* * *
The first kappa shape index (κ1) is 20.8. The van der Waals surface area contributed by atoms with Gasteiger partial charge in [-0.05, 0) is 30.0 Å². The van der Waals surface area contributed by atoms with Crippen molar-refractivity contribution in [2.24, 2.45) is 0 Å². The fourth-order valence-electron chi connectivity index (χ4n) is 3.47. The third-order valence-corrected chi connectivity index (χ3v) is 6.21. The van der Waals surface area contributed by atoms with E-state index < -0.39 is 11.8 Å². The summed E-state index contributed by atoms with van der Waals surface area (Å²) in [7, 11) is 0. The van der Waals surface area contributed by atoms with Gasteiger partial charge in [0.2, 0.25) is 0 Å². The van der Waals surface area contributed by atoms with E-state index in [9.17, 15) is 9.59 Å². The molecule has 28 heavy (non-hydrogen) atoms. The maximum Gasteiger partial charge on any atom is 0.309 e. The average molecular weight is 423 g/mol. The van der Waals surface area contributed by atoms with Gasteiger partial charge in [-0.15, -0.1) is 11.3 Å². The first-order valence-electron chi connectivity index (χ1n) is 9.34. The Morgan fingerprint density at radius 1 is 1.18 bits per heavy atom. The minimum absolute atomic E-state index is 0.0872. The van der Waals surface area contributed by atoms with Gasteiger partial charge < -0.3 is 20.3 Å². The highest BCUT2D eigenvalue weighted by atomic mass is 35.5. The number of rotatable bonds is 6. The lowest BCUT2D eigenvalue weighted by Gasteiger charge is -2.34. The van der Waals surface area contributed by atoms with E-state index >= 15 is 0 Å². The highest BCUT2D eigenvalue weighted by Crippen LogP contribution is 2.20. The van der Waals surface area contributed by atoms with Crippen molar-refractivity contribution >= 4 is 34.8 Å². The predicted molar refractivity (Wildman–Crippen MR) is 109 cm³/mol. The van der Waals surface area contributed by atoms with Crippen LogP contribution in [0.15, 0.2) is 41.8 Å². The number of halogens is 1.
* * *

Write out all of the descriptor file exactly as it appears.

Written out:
The first kappa shape index (κ1) is 20.8. The van der Waals surface area contributed by atoms with Gasteiger partial charge in [-0.05, 0) is 30.0 Å². The van der Waals surface area contributed by atoms with Crippen molar-refractivity contribution in [2.24, 2.45) is 0 Å². The fourth-order valence-electron chi connectivity index (χ4n) is 3.47. The third-order valence-corrected chi connectivity index (χ3v) is 6.21. The van der Waals surface area contributed by atoms with E-state index < -0.39 is 11.8 Å². The summed E-state index contributed by atoms with van der Waals surface area (Å²) in [7, 11) is 0. The van der Waals surface area contributed by atoms with Gasteiger partial charge in [0.2, 0.25) is 0 Å². The van der Waals surface area contributed by atoms with E-state index in [9.17, 15) is 9.59 Å². The molecule has 28 heavy (non-hydrogen) atoms. The maximum Gasteiger partial charge on any atom is 0.309 e. The average molecular weight is 423 g/mol. The van der Waals surface area contributed by atoms with Gasteiger partial charge in [-0.15, -0.1) is 11.3 Å². The first-order valence-electron chi connectivity index (χ1n) is 9.34. The Morgan fingerprint density at radius 1 is 1.18 bits per heavy atom. The minimum absolute atomic E-state index is 0.0872. The van der Waals surface area contributed by atoms with Gasteiger partial charge < -0.3 is 20.3 Å². The highest BCUT2D eigenvalue weighted by atomic mass is 35.5. The number of rotatable bonds is 6. The lowest BCUT2D eigenvalue weighted by Gasteiger charge is -2.34. The van der Waals surface area contributed by atoms with E-state index >= 15 is 0 Å². The highest BCUT2D eigenvalue weighted by Crippen LogP contribution is 2.20. The van der Waals surface area contributed by atoms with Crippen molar-refractivity contribution >= 4 is 34.8 Å². The predicted molar refractivity (Wildman–Crippen MR) is 109 cm³/mol. The van der Waals surface area contributed by atoms with Crippen LogP contribution in [0.15, 0.2) is 41.8 Å². The number of halogens is 1.